Whilst many studies have been undertaken on the effectiveness of such programmes their size has often made it difficult to draw conclusions - although analysis suggests programmes grounded in social learning may be more appropriate for girls, while structural and environmental interventions enabling physical activity may be more effective for boys[9].

Our approach has been to trial both formal schools-based programmes and less structured ones to identify how we can work best with our in-country partners to deliver results.

YHP Canada’s ‘At My Best’ programme has been running since 2012, and reaches more than 100,000 Canadian young people each year, through a curriculum in 4500 primary schools that is focused on healthy eating, physical activity and emotional wellness.

YHP Romania’s Eating. Health. Sport. Prevention. programme has run since 2013, and again works closely with schools – although this time with 15-19 year-olds in 100 high schools. This includes a classroom course in which students set goals for a healthy life, including physical activities and eating habits. It also set up sports clubs (under the title ‘I <heart> Sport’) ‘by students, for students’ to help them to do more physical activities and to promote sport events.

For YHP Turkey’s Hey Youth Take Action the focus is again on schools, with workshops and seminars to highlight the issues. It then hands control to the students encouraging them to form groups and make videos under the supervision of their physical education (PE) teachers and school counsellors, with prizes awarded for the best entries. Pre- and post-tests monitor the change in students’ level of awareness.

YHP Spain has, since 2012, taken a more workshop-based approach running events in schools and the community to provide advice and information but crucially also focusing on building adolescents’ self-esteem, and educating them about their physical and emotional development.

Finally, YHP Australia’s is working to bring kitchen gardens to secondary schools to give students a hands-on experience of growing vegetables and fruit and so developing their understanding and uptake of healthy eating.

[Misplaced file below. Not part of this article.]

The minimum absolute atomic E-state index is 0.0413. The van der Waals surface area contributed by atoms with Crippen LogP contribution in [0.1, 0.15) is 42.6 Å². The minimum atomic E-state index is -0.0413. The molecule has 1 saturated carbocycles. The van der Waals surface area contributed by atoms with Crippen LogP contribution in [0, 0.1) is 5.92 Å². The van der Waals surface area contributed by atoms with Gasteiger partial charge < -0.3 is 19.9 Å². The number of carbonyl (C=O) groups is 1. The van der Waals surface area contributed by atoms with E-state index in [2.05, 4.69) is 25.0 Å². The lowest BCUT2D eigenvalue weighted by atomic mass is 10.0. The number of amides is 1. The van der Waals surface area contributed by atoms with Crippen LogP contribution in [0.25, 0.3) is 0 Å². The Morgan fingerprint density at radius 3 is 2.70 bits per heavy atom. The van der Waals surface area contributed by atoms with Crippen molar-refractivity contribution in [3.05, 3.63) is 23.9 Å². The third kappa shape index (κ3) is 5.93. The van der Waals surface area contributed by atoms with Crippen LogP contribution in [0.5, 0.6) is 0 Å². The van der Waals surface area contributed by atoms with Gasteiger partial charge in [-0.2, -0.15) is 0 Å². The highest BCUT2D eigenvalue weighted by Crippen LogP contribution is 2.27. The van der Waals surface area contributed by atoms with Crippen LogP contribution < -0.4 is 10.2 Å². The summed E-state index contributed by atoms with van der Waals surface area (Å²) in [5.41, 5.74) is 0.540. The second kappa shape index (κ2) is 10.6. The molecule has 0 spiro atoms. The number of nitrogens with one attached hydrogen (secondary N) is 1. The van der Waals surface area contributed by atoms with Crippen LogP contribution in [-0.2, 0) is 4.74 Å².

This approach of equipping and motivating policy makers and developing and proving on-the-ground solutions is at the heart of the YHP approach and we hope will help to turn the tide on youth obesity.

[1] Abarca-Gómez L, Abdeen ZA, Hamid ZA, 2017, Worldwide trends in body-mass index, underweight, overweight, and obesity from 1975 to 2016, The Lancet, Volume 390, Issue 10113, 16–22 December 2017, Pages 2627-26428

[2] Griffiths L J, Wolke D,  Page AS, et al  1999, Obesity and bullying: different effects for boys and girls,  International Journal of Obesity 23, Suppl 2, S2±S11

[3] Must A and Strauss RS, 1999, Risks and consequences of childhood and adolescent obesity, International Journal of Obesity (1999) 23, Suppl 2, S2±S11

[4] Singh AS, Mulder C, Twisk JWR, et al, 2008, Tracking of childhood overweight into adulthood: a systematic review of the literature, Obesity Reviews 2008 Sep;9(5):474-88

[5] George A. Bray, 2004, Medical Consequences of Obesity,
The Journal of Clinical Endocrinology & Metabolism.
 2004 Jun;89(6):2583-9.

[6] Wang Y, 2001, Cross-national comparison of childhood obesity: the epidemic and the relationship between obesity and socioeconomic status, International Journal of Epidemiology, Volume 30, Issue 5, 1 October 2001, Pages 1129–1136,

[7] Shirasawa T, Ochiai H, Nanri H et al, 2015, Trends of Underweight and Overweight/Obesity Among Japanese Schoolchildren From 2003 to 2012, Defined by Body Mass Index and Percentage Overweight Cutoffs, Journal of Epidemiology 2015; 25(7): 482–488.

[8]  Altmetric, Top 100 articles 2017. Available at [accessed 3 October 2018].

[9] Kropsk JA, Keckley PH, Jensen GL, 2008, School‐based Obesity Prevention Programs: An Evidence‐based Review, Obesity, Volume16, Issue5, May 2008, Pages 1009-1018